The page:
Royalist hospital provision during the First Civil War
Eric Gruber von Arni
, Waggon-Master-General to
KingCharlesI (Oxfordshire Record Society, 42, 1961), pp. 54–5.
46 Philip (ed.), Journal, II, pp. 114–5.
48 Philip (ed.), Journal, I, pp. 26–140, and II, pp 146–53.
49 W. Bradbrooke, ‘The Church during the Commonwealth in the Abingdon
Deanery’, Berkshire Archaeological Journal, 37 (1934), 19–32.
50 Council of War to Matthew Bradley, 29 July 1643: BL, Harleian MS 6,852, fo. 163.
51 The River Severn was one of the King’s main communication routes at this time.
52 W. O. Hassell, ‘Typhus in Oxfordshire Billets, 1643
and the Genevan extreme by accepting Zwingli’s concept of the bread merely signifying or pointing to the body of
Christ but insisting that Christ was at least spiritually present in
the host (cf. Muir, 1997: 171–5). However, there is evidence that,
even as late as 1634, the question of the Eucharist had not been
satisfactorily settled. In a clearly rhetorical question, Robert
Skinner, in a sermon preached before KingCharlesI at Whitehall
in that year, wonders: ‘Is it not deep infidelity and heresy, to think
Christ to be absent from his body and blood?’, and
kingdom of Scotland were bound).
In the late 1630s, the Covenanters firmly opposed KingCharlesI’s ideas of religion, especially his imposition of a ‘new’ prayer book, and his preference for appointing bishops. However, in many ways, the outbreak of open hostilities was part of a wider dissatisfaction with the seeming lessening of Scottish influence on the King, since the Union of the Crowns. His father, James VI and I, had departed to England to take up the English Crown upon the death of Elizabeth I of England, but had promised to come back to Scotland regularly
on the Amazon queen Landgartha, the play dramatises her military alliance with Reyner, king of Denmark, against the king of Sweden. Having
defeated the latter, Landgartha marries Reyner but is betrayed when he
leaves her for his Danish lover, Vraca. The play has been read allegorically by critics, with Reyner and the Danes standing in for KingCharlesI, the Swedes representing the Scots and sometimes the New English, and
Landgartha and the Amazons (in particular the character of Marfisa, who
wears native Irish dress) deputising for the Old English.48 Despite the
‘Republican’ defences of monarchy at the Restoration
20 Jermyn, Culpeper and Ashburnham to KingCharlesI, 6 August 1646, in State Papers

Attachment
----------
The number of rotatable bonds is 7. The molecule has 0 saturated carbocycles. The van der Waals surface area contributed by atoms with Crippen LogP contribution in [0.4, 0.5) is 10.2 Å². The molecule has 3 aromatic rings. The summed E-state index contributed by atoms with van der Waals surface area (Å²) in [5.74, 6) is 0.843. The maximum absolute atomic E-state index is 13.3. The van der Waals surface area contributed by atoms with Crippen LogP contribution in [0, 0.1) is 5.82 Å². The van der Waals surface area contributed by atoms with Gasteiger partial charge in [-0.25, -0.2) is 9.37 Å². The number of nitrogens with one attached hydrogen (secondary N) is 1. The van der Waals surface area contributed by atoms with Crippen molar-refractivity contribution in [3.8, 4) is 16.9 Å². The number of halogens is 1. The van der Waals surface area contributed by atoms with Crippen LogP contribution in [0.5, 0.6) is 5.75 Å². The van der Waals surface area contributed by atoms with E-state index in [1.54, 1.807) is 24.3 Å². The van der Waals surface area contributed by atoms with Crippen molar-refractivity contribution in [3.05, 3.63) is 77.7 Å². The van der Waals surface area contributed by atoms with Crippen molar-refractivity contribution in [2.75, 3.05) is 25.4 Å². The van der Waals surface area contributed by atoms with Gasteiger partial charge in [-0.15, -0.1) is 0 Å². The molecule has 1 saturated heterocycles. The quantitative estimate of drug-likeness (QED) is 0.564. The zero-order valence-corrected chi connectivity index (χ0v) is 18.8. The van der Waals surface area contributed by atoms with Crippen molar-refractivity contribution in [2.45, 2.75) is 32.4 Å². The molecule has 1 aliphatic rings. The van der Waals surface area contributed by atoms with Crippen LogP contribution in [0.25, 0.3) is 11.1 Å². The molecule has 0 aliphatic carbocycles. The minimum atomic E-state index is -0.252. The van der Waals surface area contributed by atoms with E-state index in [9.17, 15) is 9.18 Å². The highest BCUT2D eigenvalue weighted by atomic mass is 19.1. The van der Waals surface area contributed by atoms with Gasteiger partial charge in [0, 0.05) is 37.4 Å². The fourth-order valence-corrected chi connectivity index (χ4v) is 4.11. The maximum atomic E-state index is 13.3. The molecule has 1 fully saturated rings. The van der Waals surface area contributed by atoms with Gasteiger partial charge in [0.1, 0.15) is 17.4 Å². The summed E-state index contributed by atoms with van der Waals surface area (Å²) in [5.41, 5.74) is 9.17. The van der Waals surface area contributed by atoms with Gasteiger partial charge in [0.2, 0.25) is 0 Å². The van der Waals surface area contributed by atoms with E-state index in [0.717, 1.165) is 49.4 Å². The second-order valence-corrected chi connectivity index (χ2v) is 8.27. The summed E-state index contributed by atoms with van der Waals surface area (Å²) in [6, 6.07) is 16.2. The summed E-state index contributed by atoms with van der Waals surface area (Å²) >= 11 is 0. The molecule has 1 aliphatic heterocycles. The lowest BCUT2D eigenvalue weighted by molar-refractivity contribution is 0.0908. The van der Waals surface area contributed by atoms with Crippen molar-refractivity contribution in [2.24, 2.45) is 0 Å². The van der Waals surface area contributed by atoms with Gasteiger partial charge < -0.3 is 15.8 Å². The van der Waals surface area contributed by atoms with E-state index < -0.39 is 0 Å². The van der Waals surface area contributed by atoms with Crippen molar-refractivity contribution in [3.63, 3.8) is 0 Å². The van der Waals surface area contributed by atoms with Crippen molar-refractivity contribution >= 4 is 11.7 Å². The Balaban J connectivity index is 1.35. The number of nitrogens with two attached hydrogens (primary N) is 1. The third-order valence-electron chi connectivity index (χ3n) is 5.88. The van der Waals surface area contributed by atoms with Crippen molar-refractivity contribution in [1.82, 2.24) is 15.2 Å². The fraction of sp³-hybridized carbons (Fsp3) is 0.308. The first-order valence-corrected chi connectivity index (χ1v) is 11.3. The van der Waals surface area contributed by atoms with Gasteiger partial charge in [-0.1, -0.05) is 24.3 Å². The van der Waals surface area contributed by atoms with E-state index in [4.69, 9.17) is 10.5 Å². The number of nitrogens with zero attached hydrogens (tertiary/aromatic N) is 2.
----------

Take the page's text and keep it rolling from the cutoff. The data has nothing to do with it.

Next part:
Collected by Edward, Earl of Clarendon, ed. by Richard Scrope and Thomas Monkhouse,
3 vols (London, 1767–86), ii, 244–45.
21 George Starkey, The Dignity of Kingship Asserted: In Answer to Mr. Milton’s Ready and
Easie Way to Establish a Free Common-wealth (London, 1660), pp. 76–77.
22 Ibid., p. 97.
23 On this, see the valuable essay by James Hankins, ‘Exclusivist Republicanism and the
Non-Monarchical Republic’, Political Theory, 38.4 (2010), 452–82.
Reading New Testament women in early modern England, 1550–1700
Victoria Brownlee and Laura Gallagher
the Anglican writer Antony Stafford’s work, The femall
glory: or, The life, and death of our Blessed Lad y
( 1635 ),
demonstrates that Mary remained an important, yet contentious,
subject in Protestant circles. Exemplifying a brand of Marian
devotion that had by the 1630s become associated with Henrietta
Maria, the Catholic wife of KingCharlesI, Stafford’s work
, they refused to pass the death sentences, and referred the matter to KingCharlesI. The condemned were held in Lancaster Castle.
On 16 May the Privy Council summoned ‘some of the principall and most notorious offenders’ to London at the King’s command. Not having the names of the supposed malefactors caused a delay, and on 23 May the Lancaster judges were obliged to remind the King and Privy Council of the case. By the end of the month, more information had been supplied and the Council summoned Frances Dicconson, Margaret Johnson, Alice
the Levy of Arms called by sir William Twysden in 1595. Active on many fronts,
he was finally appointed High sheriff of Kent and was knighted. edward was a
devout man9 and owned properties all over Kent as well as a house in Knightrider street, London. He died in 1629 leaving a very detailed will in which he
promised his son Henry £40, provided the latter commenced his ‘M. A. in
university of cambridge’.10 On 10 February 1632 a letter patent of KingcharlesI authorised sir robert to enter into inheritance after his father’s death.11
sir edward Filmer
. Commissioned by KingCharlesI in order to
raise money for the stipends for church ministers in the burgh, this
tax was assessed (but never collected) between 1634 and 1636 and the
roll lists the household head (both landlord and tenant) and value of
every building in the burgh. The resulting record features five columns
of information devoted, in turn, to landlords, tenants, a description of
each property, the value of each property, and the annuity it was determined by the assessors the household should pay, based on the value of
the property. Significantly, the list was
1642. We now know that printed ‘reports’ of occurrences in Ireland had little
to do with actual developments in the country. Rather (besides making money
for the publishers) the ‘reports’ helped bolster parliament’s position in an
escalating constitutional crisis in England in which it, not the king, CharlesI,
could pose as the architect of a new political and military understanding with
the Covenanter regime in Scotland. Its propaganda had no place for news of
Anglo-Scottish hostilities in Ireland as Anglo-Scottish relations on the British